Dhiren went there a few evenings ago [when I thought he`d gone for a walk], and asked about Estate Agents. He asked if he could go back the next day and phone from their house, as he didn`t want to phone from here. He had to get back to India [Manchester]

He also said `the girl next door`, is always on the computer and it`s costing a fortune in electricity.

It`s a long time since I`ve been referred to as a girl.
 

Skye

Registered User
Aug 29, 2006
17,000
SW Scotland
Hi Sylvia

Glad you're managing to get about a bit better. Take it easy for a while. Try to keep moving, but don't do anything that will cause strain. (Sorry, teaching 'Grannie' to suck eggs!)

It's a good job your neighbour knows you!

Love,
 

janetruth

Registered User
Mar 20, 2007
563
nuneaton
Hi Sylvia

Hope you are a lot better today and continue to improve.:)

People say to take every day as it comes, I live by this rule, more so since Mum has been with us, as we can not make too many plans. that involve her.
On the other hand it has taken a lot of forward planning and thought tp get things into place for Mums Reaspite, so we can take a family holiday.

Your situation did get me thinking.
What if I was ill or worse, what would happen to Mum.
I once mentioned to one of my sisters ( I have 5, none of whom is in a position to take Mum in) that if things got too much for me, what should I do.
She said ' If you get to that stage and YOU can't cope, then none of us would be able to.
I hope that day never comes and I can carry on to the end.

Take Care Sylvia x
Janetruth

Hello Padraig

Love and devotion, have kept you going, you are and have been for a long time.
'A man in a womans world'.
You are an inspiration to ALL.:)

Take Care Bye for now
Janetruth x
 

chip

Registered User
Jul 19, 2005
400
Scotland
Interesting how many of us carers have or have had trapped nerves. They think that is what is wrong with me but its lower leg giving me a dropped foot so walking is not too good for me at the moment. Is this something to do with us having to do so much and lift as well?
 

Skye

Registered User
Aug 29, 2006
17,000
SW Scotland
I'm afraid my cervical disk problem and trapped nerve predate AD -- in fact I had them before I even met John, so I can't blame him for that. Nowadays, it tends to be stress and tension in my neck muscles that bring on an attack -- and that is often AD-related.
 

Margarita

Registered User
Feb 17, 2006
10,824
london
s this something to do with us having to do so much and lift as well?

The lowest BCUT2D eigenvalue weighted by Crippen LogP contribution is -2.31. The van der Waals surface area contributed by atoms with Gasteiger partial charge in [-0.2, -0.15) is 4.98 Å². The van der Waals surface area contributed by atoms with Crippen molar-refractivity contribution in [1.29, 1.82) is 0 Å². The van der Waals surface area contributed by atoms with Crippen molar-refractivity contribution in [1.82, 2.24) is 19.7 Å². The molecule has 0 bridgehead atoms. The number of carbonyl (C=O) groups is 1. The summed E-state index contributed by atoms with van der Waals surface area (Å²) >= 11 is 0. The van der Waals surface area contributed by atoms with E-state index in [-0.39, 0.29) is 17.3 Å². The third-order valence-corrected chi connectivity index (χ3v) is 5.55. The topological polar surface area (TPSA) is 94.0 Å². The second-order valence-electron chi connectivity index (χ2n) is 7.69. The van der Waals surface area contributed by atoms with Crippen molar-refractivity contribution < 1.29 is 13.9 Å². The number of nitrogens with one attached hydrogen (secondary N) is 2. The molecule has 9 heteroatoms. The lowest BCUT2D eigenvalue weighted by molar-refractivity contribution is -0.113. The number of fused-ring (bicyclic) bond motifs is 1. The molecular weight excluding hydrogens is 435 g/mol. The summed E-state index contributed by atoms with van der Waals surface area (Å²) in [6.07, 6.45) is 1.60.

yes

they is something called manuel handling training that show you how to bend with the knees rather then bending with your back if you get my point .

also a physiotherapy , can come to your house to show you how to life your wife as she laying down , if she finding it hard to get up . so you do not hurt your shoulder or back .

I originally hurt my back at work lifting, reaching bending in the wrong way
 
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Lila13

Registered User
Feb 24, 2006
1,342
All too often it seems it's the ill one who's expected to care, because all the healthy people are too busy "living their own lives" ...
 

fluff

Registered User
Nov 21, 2006
51
Sylvia
Sorry to hear you are in such pain, I hope some of the remedies work and you recover quickly.

Would it be impossible to take some of the advise offerred me, and introduce alternative and respite carers as friends? If you could that would put at least some sort of safety net in place?
 

Grannie G

Volunteer Moderator
Apr 3, 2006
71,968
Kent
Thanks fluff, but my husband is not yet at the stage where I can bluff him.

He distrusts me enough as it is, when I am trying to go against his will, so to produce `friends` from nowhere, would be asking for trouble.

It is kind of you to try to help though, so thank you.

Love xx
 

Grannie G

Volunteer Moderator
Apr 3, 2006
71,968
Kent
Hi Natasha,

I went back to the GP and have to go for a pelvic Xray, tomorrow and a Blood Test.

He now thinks it might be an arthritic hip, but I also have Osteoporosis and problems absorbing calcium, and last year I had a Parathyroid Gland removed, so I am slowly disintegrating. :rolleyes:

Dhiren keeps forgetting anything`s wrong and every time he sees me walk, asks why I am limping. He presumes it`s a slipped disc, which I had in 1983.

I`ve a prescription for stronger painkillers. :eek:

Looks like we`ll have to call off our nostalgic visit to Manchester next Monday.:(

Thank you for asking. :)

Love xx
 

DeborahBlythe

Registered User
Dec 1, 2006
9,222
Hello Sylvia, Oh I've just spotted this reply to Natashalou. Sorry to make you jump around from thread to thread!
Are you calling the trip off because you think it will be too much hassle or are you worried about the pain? Hope that tomorrow is better for you, and that the Xray and test goes uneventfully. Love Deborah. x